Researchers found that even a simple gesture of walking for just 11 minutes per day could already lower the chances of dying early.

In a new study published in the British Journal of Sports Medicine, a research team sought to determine the dose-response associations between non-occupational physical activity and several chronic disease and mortality outcomes in the general adult population.

For the all-cause mortality, the conditions considered for the study included cardiovascular disease, coronary heart disease, stroke, heart failure, total cancer and site-specific cancers.

The team reviewed 196 articles, including 94 cohorts with more than 30 million participants. The studies also followed participants for an average of 10 years to monitor their exercise habits and disease and mortality rates. These make it the largest review of its kind, according to Live Science.

The researchers found that spending at least 11 minutes per day on physical activity, or 75 minutes per week, could already lower the risk of cardiovascular disease by 17%. The same amount was linked to a 7% dip in cancer risk.

“Inverse non-linear dose-response associations suggest substantial protection against a range of chronic disease outcomes from small increases in non-occupational physical activity in inactive adults,” the team wrote.

They pointed out that 11 minutes of moderate physical activity, such as brisk walking, could lower the risk of early death by 23%. So if everyone were to do this daily, 1 in 10 premature deaths could be prevented.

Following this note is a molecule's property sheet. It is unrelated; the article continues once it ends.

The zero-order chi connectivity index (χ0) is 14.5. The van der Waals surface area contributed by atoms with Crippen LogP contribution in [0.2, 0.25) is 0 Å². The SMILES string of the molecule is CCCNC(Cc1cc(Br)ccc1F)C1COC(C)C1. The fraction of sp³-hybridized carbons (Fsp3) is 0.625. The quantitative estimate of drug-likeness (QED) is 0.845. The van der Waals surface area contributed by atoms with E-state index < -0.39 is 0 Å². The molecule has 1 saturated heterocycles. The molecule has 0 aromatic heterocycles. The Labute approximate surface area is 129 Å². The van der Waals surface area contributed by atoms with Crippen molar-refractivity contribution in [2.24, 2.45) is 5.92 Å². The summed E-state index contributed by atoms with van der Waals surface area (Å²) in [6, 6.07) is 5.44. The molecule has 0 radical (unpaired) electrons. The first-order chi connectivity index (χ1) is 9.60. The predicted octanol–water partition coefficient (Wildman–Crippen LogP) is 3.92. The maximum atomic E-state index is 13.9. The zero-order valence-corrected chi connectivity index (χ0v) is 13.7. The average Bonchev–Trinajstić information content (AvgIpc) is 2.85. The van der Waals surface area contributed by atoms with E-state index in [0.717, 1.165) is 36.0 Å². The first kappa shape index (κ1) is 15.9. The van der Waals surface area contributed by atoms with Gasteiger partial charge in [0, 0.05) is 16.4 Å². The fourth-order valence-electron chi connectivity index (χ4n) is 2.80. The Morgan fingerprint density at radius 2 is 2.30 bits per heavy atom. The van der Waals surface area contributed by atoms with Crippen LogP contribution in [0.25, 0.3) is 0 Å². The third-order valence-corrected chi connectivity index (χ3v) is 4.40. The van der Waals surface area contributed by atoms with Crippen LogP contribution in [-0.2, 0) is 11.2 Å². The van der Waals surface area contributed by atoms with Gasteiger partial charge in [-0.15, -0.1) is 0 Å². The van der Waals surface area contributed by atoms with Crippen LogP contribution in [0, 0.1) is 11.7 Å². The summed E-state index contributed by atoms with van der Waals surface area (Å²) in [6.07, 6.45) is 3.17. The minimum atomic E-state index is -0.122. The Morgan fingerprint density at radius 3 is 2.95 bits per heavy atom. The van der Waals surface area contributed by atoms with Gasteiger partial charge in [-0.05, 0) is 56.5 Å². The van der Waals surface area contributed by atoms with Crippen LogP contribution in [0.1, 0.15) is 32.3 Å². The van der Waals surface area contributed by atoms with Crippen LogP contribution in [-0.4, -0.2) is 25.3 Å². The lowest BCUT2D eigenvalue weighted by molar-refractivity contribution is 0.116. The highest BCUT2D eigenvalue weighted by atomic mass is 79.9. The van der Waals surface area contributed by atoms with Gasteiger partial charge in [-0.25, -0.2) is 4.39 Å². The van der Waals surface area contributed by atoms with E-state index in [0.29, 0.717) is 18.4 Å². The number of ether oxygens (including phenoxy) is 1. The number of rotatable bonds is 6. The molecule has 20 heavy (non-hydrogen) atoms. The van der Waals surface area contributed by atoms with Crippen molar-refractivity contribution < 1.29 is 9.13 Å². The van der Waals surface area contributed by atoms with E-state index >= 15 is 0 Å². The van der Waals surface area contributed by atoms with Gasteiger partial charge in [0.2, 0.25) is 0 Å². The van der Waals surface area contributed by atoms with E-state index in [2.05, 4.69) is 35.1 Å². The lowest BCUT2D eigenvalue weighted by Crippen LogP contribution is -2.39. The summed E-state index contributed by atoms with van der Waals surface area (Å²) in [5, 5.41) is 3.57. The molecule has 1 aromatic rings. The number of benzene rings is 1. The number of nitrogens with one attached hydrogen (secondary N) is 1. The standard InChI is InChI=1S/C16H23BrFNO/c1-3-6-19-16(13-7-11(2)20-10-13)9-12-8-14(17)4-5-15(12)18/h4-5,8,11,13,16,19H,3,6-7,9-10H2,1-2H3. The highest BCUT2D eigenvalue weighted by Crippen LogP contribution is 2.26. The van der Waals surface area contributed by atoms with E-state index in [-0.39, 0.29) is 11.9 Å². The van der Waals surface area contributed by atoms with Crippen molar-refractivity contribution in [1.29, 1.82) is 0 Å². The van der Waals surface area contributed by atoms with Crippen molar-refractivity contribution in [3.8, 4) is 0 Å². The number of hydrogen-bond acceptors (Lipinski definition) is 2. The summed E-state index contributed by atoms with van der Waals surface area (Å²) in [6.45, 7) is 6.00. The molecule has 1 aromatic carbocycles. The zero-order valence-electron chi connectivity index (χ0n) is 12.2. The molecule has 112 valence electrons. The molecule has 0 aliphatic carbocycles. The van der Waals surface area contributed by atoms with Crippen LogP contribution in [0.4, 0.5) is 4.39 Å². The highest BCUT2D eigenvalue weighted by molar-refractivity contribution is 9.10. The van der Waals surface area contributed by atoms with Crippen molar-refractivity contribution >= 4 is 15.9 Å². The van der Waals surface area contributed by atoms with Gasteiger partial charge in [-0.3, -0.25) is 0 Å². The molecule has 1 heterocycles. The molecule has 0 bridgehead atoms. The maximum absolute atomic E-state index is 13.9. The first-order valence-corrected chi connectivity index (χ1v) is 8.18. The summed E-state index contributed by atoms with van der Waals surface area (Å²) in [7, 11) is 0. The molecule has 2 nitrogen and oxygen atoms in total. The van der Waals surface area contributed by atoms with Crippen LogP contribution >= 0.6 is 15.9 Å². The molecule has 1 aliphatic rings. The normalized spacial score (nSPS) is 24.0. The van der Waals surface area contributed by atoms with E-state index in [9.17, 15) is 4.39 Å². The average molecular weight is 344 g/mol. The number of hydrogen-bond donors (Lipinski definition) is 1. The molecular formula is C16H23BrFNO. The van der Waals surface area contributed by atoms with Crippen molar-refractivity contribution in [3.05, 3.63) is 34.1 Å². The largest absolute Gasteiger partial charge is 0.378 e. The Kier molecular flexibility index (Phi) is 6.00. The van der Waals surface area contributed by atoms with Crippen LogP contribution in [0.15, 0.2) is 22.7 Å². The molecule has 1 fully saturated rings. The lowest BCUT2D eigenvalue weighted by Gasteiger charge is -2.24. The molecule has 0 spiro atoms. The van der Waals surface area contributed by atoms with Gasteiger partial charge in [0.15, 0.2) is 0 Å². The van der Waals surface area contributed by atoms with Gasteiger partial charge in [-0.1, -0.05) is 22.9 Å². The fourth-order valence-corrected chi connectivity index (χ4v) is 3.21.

“If you are someone who finds the idea of 150 minutes of moderate-intensity physical activity a week a bit daunting, then our findings should be good news,” Dr. Søren Brage, of Cambridge’s Medical Research Council epidemiology unit, said, as quoted by The Guardian.

“Doing some physical activity is better than doing none. This is also a good starting position – if you find that 75 minutes a week is manageable, then you could try stepping it up gradually to the full recommended amount.”

Moderate physical activity is defined as activity that raises the heart rate and makes breathing faster. It does not need to involve sports or running, which makes it hard for people to catch their breaths.

“For example, try to walk or cycle to your work or study place instead of using a car, or engage in active play with your kids or grandkids. Doing activities that you enjoy and that are easy to include in your weekly routine is an excellent way to become more active,” Dr. Leandro Garcia, of Queen’s University Belfast, explained, per The Guardian.